My interest was in what politics the old man talked with his special visitor. He told me the DP was keen to learn about the complex Maasai clan politics which very much determine election outcomes in Kajiado, Narok, and Samburu.

The three counties have about a million votes, a mouth-watering figure for anybody with presidential ambitions.

On his part the old man too, wanted to hear something from the DP. He asked him whether he expected his political dalliance with President Uhuru Kenyatta to last to 2022 elections.

Mzee Keen told me the question caught his guest by surprise. At the time, everybody thought UhuRuto alliance was a marriage made in heaven.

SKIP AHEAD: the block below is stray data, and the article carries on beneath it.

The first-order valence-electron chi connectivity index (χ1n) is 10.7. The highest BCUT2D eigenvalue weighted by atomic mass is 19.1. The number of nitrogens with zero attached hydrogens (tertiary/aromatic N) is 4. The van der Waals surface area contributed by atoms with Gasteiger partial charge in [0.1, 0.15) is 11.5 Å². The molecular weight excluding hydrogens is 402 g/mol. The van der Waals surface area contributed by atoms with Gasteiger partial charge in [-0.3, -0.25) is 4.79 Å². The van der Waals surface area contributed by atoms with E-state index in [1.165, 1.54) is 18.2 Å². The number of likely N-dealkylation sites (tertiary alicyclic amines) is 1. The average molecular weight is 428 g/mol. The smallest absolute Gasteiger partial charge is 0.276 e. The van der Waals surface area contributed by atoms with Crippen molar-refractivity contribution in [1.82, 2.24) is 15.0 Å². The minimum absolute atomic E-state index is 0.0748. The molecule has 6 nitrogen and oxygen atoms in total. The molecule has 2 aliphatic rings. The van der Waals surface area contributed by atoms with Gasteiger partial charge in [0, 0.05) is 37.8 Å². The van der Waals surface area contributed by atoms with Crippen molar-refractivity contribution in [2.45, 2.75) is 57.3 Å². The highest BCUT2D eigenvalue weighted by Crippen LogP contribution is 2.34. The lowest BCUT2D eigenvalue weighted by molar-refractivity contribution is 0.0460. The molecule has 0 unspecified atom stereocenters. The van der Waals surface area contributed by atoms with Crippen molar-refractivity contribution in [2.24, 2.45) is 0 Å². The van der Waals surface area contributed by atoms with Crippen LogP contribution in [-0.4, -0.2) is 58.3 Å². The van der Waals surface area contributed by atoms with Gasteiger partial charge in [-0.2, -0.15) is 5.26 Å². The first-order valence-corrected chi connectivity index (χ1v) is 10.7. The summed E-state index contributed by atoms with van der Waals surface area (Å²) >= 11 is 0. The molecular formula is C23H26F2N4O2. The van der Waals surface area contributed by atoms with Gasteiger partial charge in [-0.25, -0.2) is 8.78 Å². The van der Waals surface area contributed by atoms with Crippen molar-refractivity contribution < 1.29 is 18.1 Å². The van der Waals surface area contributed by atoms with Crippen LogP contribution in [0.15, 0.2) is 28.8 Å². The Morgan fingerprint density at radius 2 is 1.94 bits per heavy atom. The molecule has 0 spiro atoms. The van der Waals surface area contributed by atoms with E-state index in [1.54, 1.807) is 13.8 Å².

Nobody contemplated that in just two years the marriage would take a trajectory for the rocks – and a likely messy divorce. But purely on political sixth sense born of experience – not any secret information privy to him – Mzee Keen could see it coming.

The old man reported to me that after some pause to reflect on the question put to him, the DP said he fully trusted the friendship with the President would last the whole stretch and he would back his presidential bid come 2022.

But Mzee Keen wasn’t about to let the matter rest at that. He pursued: “What about the eventuality of the President abandoning you midstream, or that he sticks with you but his Mount Kenya backyard has other ideas?”

After yet another long pause, Mzee Keen told me, the DP said in the event the President backslides on his pledge, he would take himself to Mount Kenya and ask for votes.